The CertificateIdentifier element describes an X.509 v3 Certificate. The Certificate can be provided explicitly within the element or the element can specify the location of the CertificateStore that contains the Certificate. The elements contained in a CertificateIdentifier are described in Table E.2.
Table E.2 – CertificateIdentifier
|StoreType||String||The type of CertificateStore that contains the Certificate. Predefined values are “Windows” and “Directory”.If not specified, the RawData element is specified.|
|StorePath||String||The path to the CertificateStore. The syntax depends on the StoreType. If not specified, the RawData element is specified.|
|SubjectName||String||The SubjectName for the Certificate. The Common Name (CN) component of the SubjectName. The SubjectName represented as a string that complies with Section 3 of RFC 4514. Values that do not contain ‘=’ characters are presumed to be the Common Name component.|
|Thumbprint||String||The CertificateDigest for the Certificate formatted as a hexadecimal string.Case is not significant.|
|RawData||ByteString||The DER encoded Certificate. The CertificateIdentifier is invalid if the information in the DER Certificate conflicts with the information specified in other fields. Import utilities reject configurations containing invalid Certificates.This field is not specified if the StoreType and StorePath are specified.|
|ValidationOptions||Int32||The options to use when validating the Certificate. The possible options are described in E.6.|
|OfflineRevocationList||ByteString||A Certificate Revocation List (CRL) associated with an Issuer Certificate. The format of a CRL is defined by RFC 5280.This field is only meaningful for Issuer Certificates.|
|OnlineRevocationList||String||A URL for an Online Revocation List associated with an Issuer Certificate. This field is only meaningful for Issuer Certificates.|
A “Windows” StoreType specifies a Windows Certificate store.
The syntax of the StorePath has the form:
\[\\\\HostName\\\]StoreLocation\[\\(ServiceName | UserSid)\]\\StoreName
HostName – the name of the machine where the store resides. StoreLocation – one of LocalMachine, CurrentUser, User or Service ServiceName – the name of a Windows Service. UserSid – the SID for a Windows user account. StoreName – the name of the store (e.g. My, Root, Trust, CA, etc.).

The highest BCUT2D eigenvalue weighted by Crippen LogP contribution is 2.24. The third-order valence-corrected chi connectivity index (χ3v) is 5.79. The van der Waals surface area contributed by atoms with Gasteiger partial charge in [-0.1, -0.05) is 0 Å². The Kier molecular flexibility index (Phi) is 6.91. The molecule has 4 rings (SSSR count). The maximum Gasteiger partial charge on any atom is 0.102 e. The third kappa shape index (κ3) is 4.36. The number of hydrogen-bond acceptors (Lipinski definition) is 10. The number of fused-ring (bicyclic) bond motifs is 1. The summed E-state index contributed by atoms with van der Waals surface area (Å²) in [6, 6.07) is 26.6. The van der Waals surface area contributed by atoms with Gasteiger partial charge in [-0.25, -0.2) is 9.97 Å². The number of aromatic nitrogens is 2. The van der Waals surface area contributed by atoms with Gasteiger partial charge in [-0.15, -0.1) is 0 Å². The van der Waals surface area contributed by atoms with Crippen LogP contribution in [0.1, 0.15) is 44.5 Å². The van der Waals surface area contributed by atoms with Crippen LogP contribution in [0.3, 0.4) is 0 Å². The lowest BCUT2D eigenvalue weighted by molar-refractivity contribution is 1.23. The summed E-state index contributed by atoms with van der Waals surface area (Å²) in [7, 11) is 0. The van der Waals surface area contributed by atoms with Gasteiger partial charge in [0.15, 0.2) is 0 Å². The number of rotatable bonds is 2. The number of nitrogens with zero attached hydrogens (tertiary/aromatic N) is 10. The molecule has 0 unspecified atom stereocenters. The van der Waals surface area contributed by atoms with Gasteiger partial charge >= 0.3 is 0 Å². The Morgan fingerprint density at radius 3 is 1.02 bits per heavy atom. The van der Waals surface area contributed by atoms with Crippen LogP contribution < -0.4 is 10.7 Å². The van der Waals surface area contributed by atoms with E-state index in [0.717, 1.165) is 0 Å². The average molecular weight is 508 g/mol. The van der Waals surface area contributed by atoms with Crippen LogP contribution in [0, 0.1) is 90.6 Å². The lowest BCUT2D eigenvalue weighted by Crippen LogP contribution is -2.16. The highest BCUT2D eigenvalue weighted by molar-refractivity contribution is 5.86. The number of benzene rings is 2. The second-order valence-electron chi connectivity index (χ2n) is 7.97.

Examples of Windows StorePaths are:
\\\\MYPC\\LocalMachine\\My \\CurrentUser\\Trust \\\\MYPC\\Service\\My UA *Server*\\UA applications \\User\\S-1-5-25\\Root
A “Directory” StoreType specifies a directory on disk which contains files with DER encoded Certificates. The name of the file is the CertificateDigest for the Certificate. Only public keys may be placed in a “Directory” Store. The StorePath is an absolute file system path with a syntax that depends on the operating system.
If a “Directory” store contains a ‘certs’ subdirectory, then it is presumed to be a structured store with the subdirectories described in Table E.3.
Table E.3 – Structured directory store
|certs||Contains the DER encoded X.509 v3 Certificates.The files have a .der file extension.|
|private||Contains the private keys. The format of the file may be application specific. PEM encoded files should have a .pem extension. PKCS#12 encoded files should have a .pfx extension.The root file name is the same as the corresponding public key file in the certs directory.|
|crl||Contains the DER encoded CRL for any CA Certificates found in the certs or ca directories. The files have a .crl file extension.|
Each Certificate is uniquely identified by its Thumbprint. The SubjectName or the distinguished SubjectName may be used to identify a Certificate to a human; however, they are not unique. The SubjectName may be specified in conjunction with the Thumbprint or the RawData. If there is an inconsistency between the information provided, then the CertificateIdentifier is invalid. Invalid CertificateIdentifiers are handled differently depending on where they are used.
It is recommended that the SubjectName always be specified.
A Certificate revocation list (CRL) contains a list of certificates issued by a CA that are no longer trusted. These lists should be checked before an application can trust a Certificate issued by a trusted CA. The format of a CRL is defined by RFC 5280.
Offline CRLs are placed in a local Certificate store with the Issuer Certificate. Online CRLs may exist but the protocol depends on the system. An online CRL is identified by a URL.